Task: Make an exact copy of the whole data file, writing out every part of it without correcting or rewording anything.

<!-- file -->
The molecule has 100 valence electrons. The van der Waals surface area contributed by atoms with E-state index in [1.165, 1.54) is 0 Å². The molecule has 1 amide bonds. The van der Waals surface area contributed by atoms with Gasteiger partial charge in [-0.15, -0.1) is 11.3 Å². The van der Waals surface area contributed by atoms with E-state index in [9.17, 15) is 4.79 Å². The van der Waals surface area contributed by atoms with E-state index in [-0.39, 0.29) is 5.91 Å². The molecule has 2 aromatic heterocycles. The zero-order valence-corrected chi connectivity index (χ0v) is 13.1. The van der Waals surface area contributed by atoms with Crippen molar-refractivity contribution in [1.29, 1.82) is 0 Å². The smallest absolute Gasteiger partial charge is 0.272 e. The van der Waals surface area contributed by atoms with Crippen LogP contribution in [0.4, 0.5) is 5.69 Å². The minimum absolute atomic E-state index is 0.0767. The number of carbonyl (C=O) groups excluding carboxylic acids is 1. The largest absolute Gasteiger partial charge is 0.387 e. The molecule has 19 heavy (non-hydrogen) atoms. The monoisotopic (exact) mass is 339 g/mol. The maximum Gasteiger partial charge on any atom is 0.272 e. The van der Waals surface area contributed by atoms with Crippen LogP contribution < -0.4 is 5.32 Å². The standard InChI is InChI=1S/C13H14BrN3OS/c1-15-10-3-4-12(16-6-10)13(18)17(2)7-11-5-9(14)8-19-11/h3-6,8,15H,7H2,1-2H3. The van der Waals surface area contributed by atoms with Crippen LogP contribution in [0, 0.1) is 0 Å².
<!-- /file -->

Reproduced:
The molecule has 100 valence electrons. The van der Waals surface area contributed by atoms with E-state index in [1.165, 1.54) is 0 Å². The molecule has 1 amide bonds. The van der Waals surface area contributed by atoms with Gasteiger partial charge in [-0.15, -0.1) is 11.3 Å². The van der Waals surface area contributed by atoms with E-state index in [9.17, 15) is 4.79 Å². The van der Waals surface area contributed by atoms with E-state index in [-0.39, 0.29) is 5.91 Å². The molecule has 2 aromatic heterocycles. The zero-order valence-corrected chi connectivity index (χ0v) is 13.1. The van der Waals surface area contributed by atoms with Crippen molar-refractivity contribution in [1.29, 1.82) is 0 Å². The smallest absolute Gasteiger partial charge is 0.272 e. The van der Waals surface area contributed by atoms with Crippen LogP contribution in [0.4, 0.5) is 5.69 Å². The minimum absolute atomic E-state index is 0.0767. The number of carbonyl (C=O) groups excluding carboxylic acids is 1. The largest absolute Gasteiger partial charge is 0.387 e. The molecule has 19 heavy (non-hydrogen) atoms. The monoisotopic (exact) mass is 339 g/mol. The maximum Gasteiger partial charge on any atom is 0.272 e. The van der Waals surface area contributed by atoms with Crippen LogP contribution < -0.4 is 5.32 Å². The standard InChI is InChI=1S/C13H14BrN3OS/c1-15-10-3-4-12(16-6-10)13(18)17(2)7-11-5-9(14)8-19-11/h3-6,8,15H,7H2,1-2H3. The van der Waals surface area contributed by atoms with Crippen LogP contribution in [0, 0.1) is 0 Å².